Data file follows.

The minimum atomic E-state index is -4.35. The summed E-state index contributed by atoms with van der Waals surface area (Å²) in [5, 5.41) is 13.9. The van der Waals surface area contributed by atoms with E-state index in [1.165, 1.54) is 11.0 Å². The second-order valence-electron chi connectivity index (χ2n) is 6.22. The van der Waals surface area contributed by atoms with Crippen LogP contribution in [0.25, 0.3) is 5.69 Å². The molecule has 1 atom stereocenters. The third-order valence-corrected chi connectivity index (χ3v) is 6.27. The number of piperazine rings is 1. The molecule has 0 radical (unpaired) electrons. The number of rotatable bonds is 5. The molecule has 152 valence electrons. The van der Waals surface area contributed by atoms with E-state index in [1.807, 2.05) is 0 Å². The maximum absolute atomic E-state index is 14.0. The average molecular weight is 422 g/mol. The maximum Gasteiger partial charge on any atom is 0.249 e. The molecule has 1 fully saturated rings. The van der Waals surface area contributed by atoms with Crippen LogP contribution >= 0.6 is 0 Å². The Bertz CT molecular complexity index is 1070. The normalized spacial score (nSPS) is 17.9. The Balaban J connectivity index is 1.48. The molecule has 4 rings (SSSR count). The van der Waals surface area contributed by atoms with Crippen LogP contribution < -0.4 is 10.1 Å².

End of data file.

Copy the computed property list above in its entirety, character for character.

The minimum atomic E-state index is -4.35. The summed E-state index contributed by atoms with van der Waals surface area (Å²) in [5, 5.41) is 13.9. The van der Waals surface area contributed by atoms with E-state index in [1.165, 1.54) is 11.0 Å². The second-order valence-electron chi connectivity index (χ2n) is 6.22. The van der Waals surface area contributed by atoms with Crippen LogP contribution in [0.25, 0.3) is 5.69 Å². The molecule has 1 atom stereocenters. The third-order valence-corrected chi connectivity index (χ3v) is 6.27. The number of piperazine rings is 1. The molecule has 0 radical (unpaired) electrons. The number of rotatable bonds is 5. The molecule has 152 valence electrons. The van der Waals surface area contributed by atoms with E-state index in [1.807, 2.05) is 0 Å². The maximum absolute atomic E-state index is 14.0. The average molecular weight is 422 g/mol. The maximum Gasteiger partial charge on any atom is 0.249 e. The molecule has 1 fully saturated rings. The van der Waals surface area contributed by atoms with Crippen LogP contribution >= 0.6 is 0 Å². The Bertz CT molecular complexity index is 1070. The normalized spacial score (nSPS) is 17.9. The Balaban J connectivity index is 1.48. The molecule has 4 rings (SSSR count). The van der Waals surface area contributed by atoms with Crippen LogP contribution < -0.4 is 10.1 Å².